A whole new ball game as Alan Pardew asks the questions

There are big questions for Newcastle United to answer this summer.

There are big questions for Newcastle United to answer this summer. Chief sports writer Mark Douglas finds Alan Pardew in a candid mood on the eve of their biggest game of the season.

IN the short-term, it is all very straightforward for Newcastle United.

Win tomorrow and the thudding questions about the club’s Premier League status will be swept away by three points as big as any in the Mike Ashley era.

It will only bring short-term relief though. Because even a euphoric triumph in West London will not take the heat out of the other issues bubbling beneath the surface at St James’ Park.

Take your pick of these: Alan Pardew’s future, Fabricio Coloccini, summer transfers, away form, set-pieces, striker targets. Those are the headline-grabbers, but this troubling campaign has thrown up enough questions to more than occupy the time when Pardew meets Ashley for those “uncomfortable” discussions in the close season.

By admitting that survival might not be enough to save his own role, Pardew has at least brought out into the open the fact that there are difficult questions to answer in the weeks following the end of the season.

The two have held cordial discussions this week, but Pardew said Ashley was included in the list of club figures who have “underachieved”. Presumably last summer’s unsatisfactory recruitment still troubles the manager – and he wants it rectified next year.

That is a fair point. With the demands of a Europa League campaign to test him, failing to land any number of new recruits left Newcastle vulnerable to the injuries which were to follow.

“We’ve got to be honest,” Pardew said yesterday. “We’ve underachieved as a club, so the point is we all take responsibility.”

The Newcastle boss knows it is out of his hands, but remains “confident” he has a compelling case to continue. If that happens, he will ask Ashley to make funds available in the summer to sign the two strikers he feels they need to challenge for Europe once more.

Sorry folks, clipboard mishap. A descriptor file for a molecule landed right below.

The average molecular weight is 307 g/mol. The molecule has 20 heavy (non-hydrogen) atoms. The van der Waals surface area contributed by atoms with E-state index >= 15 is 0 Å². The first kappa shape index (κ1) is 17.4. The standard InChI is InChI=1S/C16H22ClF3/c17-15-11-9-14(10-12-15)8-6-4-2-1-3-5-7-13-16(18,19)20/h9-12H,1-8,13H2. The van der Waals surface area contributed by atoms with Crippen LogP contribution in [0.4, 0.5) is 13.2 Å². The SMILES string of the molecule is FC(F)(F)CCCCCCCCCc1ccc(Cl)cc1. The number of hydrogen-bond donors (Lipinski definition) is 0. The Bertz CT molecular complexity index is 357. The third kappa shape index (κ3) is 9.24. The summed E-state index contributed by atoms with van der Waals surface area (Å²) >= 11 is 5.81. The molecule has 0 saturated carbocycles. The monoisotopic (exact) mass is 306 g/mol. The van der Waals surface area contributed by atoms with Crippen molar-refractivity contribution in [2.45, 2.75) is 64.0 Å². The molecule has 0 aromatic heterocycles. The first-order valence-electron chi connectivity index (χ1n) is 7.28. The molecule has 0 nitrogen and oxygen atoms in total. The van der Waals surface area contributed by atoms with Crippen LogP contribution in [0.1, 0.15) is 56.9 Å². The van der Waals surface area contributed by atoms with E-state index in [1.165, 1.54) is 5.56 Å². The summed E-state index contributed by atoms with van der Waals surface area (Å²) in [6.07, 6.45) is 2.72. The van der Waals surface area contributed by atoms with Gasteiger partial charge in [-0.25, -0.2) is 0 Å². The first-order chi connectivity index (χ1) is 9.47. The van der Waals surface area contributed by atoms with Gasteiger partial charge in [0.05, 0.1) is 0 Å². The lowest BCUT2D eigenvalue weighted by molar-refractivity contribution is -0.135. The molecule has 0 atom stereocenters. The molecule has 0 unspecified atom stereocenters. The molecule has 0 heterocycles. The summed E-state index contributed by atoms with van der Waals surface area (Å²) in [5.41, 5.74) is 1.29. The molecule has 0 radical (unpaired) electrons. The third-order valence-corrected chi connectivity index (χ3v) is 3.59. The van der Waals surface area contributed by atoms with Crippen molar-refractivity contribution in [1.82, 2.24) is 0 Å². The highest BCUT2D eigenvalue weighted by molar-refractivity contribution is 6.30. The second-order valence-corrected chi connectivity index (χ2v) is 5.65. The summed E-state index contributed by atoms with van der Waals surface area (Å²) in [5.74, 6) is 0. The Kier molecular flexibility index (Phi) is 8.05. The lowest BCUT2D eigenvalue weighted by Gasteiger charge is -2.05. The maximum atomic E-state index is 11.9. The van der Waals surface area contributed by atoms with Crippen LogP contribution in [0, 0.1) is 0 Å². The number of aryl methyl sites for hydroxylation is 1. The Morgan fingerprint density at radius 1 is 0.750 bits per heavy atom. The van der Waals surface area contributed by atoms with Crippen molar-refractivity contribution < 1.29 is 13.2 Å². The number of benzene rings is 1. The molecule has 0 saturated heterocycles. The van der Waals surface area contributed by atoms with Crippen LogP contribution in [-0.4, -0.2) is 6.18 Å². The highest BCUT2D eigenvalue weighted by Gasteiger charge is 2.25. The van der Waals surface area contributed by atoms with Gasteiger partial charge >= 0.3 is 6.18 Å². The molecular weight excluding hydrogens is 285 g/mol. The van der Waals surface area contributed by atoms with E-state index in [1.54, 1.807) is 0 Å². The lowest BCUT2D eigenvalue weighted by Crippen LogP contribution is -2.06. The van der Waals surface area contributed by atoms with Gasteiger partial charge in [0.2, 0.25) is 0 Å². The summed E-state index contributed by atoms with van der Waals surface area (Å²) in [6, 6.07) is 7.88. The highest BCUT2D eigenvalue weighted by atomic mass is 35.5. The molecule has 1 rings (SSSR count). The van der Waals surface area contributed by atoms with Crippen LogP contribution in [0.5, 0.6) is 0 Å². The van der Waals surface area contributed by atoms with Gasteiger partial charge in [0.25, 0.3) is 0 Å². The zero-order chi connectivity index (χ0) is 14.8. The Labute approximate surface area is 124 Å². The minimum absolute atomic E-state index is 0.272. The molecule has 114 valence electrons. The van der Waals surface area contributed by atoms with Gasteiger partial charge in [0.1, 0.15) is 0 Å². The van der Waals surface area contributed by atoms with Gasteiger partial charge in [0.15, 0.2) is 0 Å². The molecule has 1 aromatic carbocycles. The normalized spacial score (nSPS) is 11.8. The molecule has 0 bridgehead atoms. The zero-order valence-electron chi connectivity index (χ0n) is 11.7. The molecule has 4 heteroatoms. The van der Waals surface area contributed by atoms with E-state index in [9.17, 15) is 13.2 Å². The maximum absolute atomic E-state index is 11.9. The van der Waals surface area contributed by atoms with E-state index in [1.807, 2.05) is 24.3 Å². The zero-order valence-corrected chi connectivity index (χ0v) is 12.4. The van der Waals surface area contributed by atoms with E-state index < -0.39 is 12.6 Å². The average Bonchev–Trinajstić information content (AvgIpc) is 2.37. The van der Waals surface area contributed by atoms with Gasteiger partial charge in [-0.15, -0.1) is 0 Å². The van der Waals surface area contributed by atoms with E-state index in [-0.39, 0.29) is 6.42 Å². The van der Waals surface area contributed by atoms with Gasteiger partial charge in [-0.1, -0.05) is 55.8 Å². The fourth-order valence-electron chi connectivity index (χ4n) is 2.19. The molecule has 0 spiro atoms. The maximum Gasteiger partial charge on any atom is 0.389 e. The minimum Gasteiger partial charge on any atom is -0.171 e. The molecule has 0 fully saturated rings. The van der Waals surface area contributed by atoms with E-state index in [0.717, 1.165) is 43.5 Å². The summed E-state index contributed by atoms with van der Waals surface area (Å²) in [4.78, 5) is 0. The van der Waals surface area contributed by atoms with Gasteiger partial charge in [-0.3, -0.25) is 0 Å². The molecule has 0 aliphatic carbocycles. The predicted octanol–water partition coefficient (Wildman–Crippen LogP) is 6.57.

That would be one to replace Demba Ba and another simply to add more firepower to a squad that has scored just once in the last four games.

In truth, the club have never really replaced the Senegal striker although they had lined up Loïc Rémy in January before the lure of Tony Fernandes’ silly money managed to convince him that Championship-bound QPR were the better bet.

The loss of Rémy was yesterday pinpointed as one of the reasons for Newcastle’s struggles. Pardew said it would be “foolish” to rule out completely the prospect of making another approach to the France striker in the summer – even if the whole process had left a bitter taste in the mouth back at the turn of the year.

“We were disappointed how that ended if I’m honest,” he said. “We made it clear to his agent and to the player that we were upset about the way it was done.

“They maintain it was done in an honest and honourable way, therefore I have to believe that.”

The rapid change of tack meant fast-tracking a move for Moussa Sissoko and also giving Yoan Gouffran more of a central role than was initially earmarked.

“We’ve been under major pressure and we’re fortunate in some respects that Papiss (Cissé) has stayed fit,” said Pardew. “We’ve been running with really and truly a couple of strikers in Gouff, who’s come in (and Cissé). I think it’s hard for a French player when he’s been playing wide for Bordeaux – as the wide striker – to come here and crack it as Newcastle No 10. I think it put extra pressure on him and the team.”

If the striker situation has been far from perfect, Pardew has also faced a battle to keep his captain’s head in the game.

Fabricio Coloccini was unsettled in January but was blocked from leaving, which might just be the difference for Newcastle in this relegation denouement.

The centre-back was a tower of strength at Upton Park and Pardew says that he still harbours hopes of him staying at United.

“It is something we’ll have to address in the summer,” he said.

“(We’ll talk) about how the season’s gone and how he feels about being at this football club. When he plays for this football club, when he’s played since I’ve been here, he’s been brilliant. I will fight for him to stay but ultimately it’ll be Colo’s decision.”

At the risk of letting ourselves get carried away, a major hurdle still awaits tomorrow.

QPR have been woeful but so too has Newcastle’s away record. Only Reading have taken fewer points on their travels and United’s solitary away win is a source of frustration for Pardew, who says it will also be on the agenda for their end-of-season strategic review. “We have to put it right. We have to improve slightly on that record on Sunday,” he said.

“It’s out last chance, if we don’t we have to address it in the summer.” Pardew – who appealed for everyone in the city to shelve their criticism and “head in the same direction” for the last two games – does not agree that Newcastle have been too open.

“There’ve been games when we should’ve got better results. For whatever reason we didn’t see it over the line,” he said.

“We got ourselves in good situation in a number of games where we should’ve got points. That’s a concern. That’s cost us and caused this pressure we’re under now and caused our position in the league – regardless of the Europa League.

“It’s something we’ve got to put right.”


David Whetstone
Culture Editor
Graeme Whitfield
Business Editor
Mark Douglas
Newcastle United Editor
Stuart Rayner
Sports Writer